“There’s crowd management stuff, how to talk to people,” said Kiehl. “That self-starter mentality. it’s a lot more fun here, because people want to be here, and people want to talk to me. At the other job they didn’t want to talk to me.”
Name: Dan Balluff
Former occupation: Various roles, Hewlett-Packard Company
Current occupation: Owner/operator, City Peanut Shop
“I grew up in Michigan. There was a little peanut shop in my hometown where I used to go with my family. Whenever my dad used to come visit, he would say, ‘You should open a peanut shop.’ it was a family joke,” said Dan Balluff, owner of City Peanut shop in downtown Boise. “Then I started wondering if it was a viable option. So i got a roaster, threw some nuts in it and that was the start.”
Prior to earning his nickname, “The Peanut Guy,” Balluff spent 17 years working for Hewlett-Packard. That job led him to live in Amsterdam
for a couple years, where he became interested in locally produced food products. Though Balluff doesn’t have a culinary background, he makes up for it with lessons he learned in the technology industry.
“At HP, collaboration was important. You had to work with other people to get things done,” said Balluff. “People close their minds to the idea of collaboration. I would urge people to keep their minds open. You never know.”
This collaboration-oriented mindset has led City Peanut Shop to work with various businesses around town and create a variety of nut flavors, including barbecue and a “brewers series,” which is roasted with local craft beer.
“I went from high-tech to peanuts. People made fun of it a little bit,” said Balluff. “It was a challenge to myself, but i’ve gotten such support. It’s been fun.”
Name: Brian Garrett
Former occupation: Architect
Current occupation: Architect and owner, Saint Lawrence Gridiron Restaurant
When Brian Garrett custom-built his first food truck, he viewed it the same way he viewed his architecture projects.
“I think the process is the same. You can look at any business or creative endeavor as a project,” said Garrett. “There are a lot of creative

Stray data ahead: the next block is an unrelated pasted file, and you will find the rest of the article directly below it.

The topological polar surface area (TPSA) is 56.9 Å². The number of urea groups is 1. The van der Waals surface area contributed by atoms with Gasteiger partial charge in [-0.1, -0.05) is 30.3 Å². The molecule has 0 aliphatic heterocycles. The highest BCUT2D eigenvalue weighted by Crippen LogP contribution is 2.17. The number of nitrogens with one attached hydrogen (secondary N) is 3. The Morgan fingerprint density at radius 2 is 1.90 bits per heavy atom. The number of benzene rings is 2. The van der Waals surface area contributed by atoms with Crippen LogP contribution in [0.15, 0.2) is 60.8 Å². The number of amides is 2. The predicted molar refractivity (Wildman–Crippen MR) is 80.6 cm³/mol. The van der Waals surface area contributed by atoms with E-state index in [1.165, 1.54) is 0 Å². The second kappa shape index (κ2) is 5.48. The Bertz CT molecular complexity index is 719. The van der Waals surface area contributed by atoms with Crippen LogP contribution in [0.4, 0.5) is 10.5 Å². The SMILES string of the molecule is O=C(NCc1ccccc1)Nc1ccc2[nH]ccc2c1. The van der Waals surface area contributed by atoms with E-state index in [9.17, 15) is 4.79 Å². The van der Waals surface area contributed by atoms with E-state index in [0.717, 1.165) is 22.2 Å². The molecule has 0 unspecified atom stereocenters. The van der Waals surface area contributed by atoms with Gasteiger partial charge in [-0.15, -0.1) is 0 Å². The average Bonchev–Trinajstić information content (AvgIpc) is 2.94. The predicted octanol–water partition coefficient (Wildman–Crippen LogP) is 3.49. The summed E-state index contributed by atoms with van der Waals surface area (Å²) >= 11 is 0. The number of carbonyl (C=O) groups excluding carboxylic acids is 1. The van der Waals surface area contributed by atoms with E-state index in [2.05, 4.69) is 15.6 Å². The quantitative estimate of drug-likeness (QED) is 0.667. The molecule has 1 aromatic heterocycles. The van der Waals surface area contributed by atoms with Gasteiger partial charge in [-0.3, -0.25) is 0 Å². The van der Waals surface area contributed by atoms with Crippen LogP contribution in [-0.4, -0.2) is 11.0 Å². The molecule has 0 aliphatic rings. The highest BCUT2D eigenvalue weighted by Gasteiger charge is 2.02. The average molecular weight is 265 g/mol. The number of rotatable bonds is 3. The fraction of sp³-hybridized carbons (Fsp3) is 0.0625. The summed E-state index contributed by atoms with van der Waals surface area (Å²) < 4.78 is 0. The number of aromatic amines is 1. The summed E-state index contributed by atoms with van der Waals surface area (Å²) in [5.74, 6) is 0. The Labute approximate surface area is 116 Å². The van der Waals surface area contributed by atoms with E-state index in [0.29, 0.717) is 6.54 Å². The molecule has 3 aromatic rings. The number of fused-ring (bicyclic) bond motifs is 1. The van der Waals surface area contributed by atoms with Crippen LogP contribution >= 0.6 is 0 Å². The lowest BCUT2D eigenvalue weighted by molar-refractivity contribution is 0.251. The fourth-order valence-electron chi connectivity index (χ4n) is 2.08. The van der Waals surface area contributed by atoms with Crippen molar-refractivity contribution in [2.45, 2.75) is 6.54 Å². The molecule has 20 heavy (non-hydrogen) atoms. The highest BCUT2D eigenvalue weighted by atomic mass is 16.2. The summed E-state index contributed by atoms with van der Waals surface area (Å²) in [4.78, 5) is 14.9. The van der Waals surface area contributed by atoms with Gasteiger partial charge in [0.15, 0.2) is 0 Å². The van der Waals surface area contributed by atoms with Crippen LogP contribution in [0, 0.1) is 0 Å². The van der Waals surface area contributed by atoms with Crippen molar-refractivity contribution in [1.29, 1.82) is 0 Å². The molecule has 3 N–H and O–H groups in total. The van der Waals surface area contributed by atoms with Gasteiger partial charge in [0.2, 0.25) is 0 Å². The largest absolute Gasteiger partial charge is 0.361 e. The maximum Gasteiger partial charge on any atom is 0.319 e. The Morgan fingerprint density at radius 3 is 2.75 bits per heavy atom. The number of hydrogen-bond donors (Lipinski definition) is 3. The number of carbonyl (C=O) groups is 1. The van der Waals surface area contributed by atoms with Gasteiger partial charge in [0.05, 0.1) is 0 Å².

procedural similarities [between architecture and running a restaurant].
Garrett has been practicing architecture since he earned a master’s degree in the field from University of Idaho in 2001. He took a short break to be a stay-at-home dad, and during that time he experimented with various homemade recipes. After hosting a successful dinner party with friends, Garrett was invited to what he described as a rogue, unlicensed food club called the Boise Urban Market. This market was a place for amateur chefs to create and trade original dishes and to practice cooking for a crowd.
After the Boise Urban Market shut down, Garrett continued to pursue his culinary passions. He cut a window out of the side of a snapon tools truck and started selling his food around town. Although the food truck was successful, Garrett quickly found that he had to make adjustments to his cooking style.
“It’s different than when you’re just cooking for you and your lady and you can spend all night on just two steaks,” said Garrett.
Garrett now multi-tasks as the owner of Saint Lawrence Gridiron and as a practicing architect.
“If someone’s building a building, why not build a good one? Give it a little think,” said Garrett. “It’s the same with food: ‘What can we do with this?’ If you’re going to do something, why not think about it before you do it?”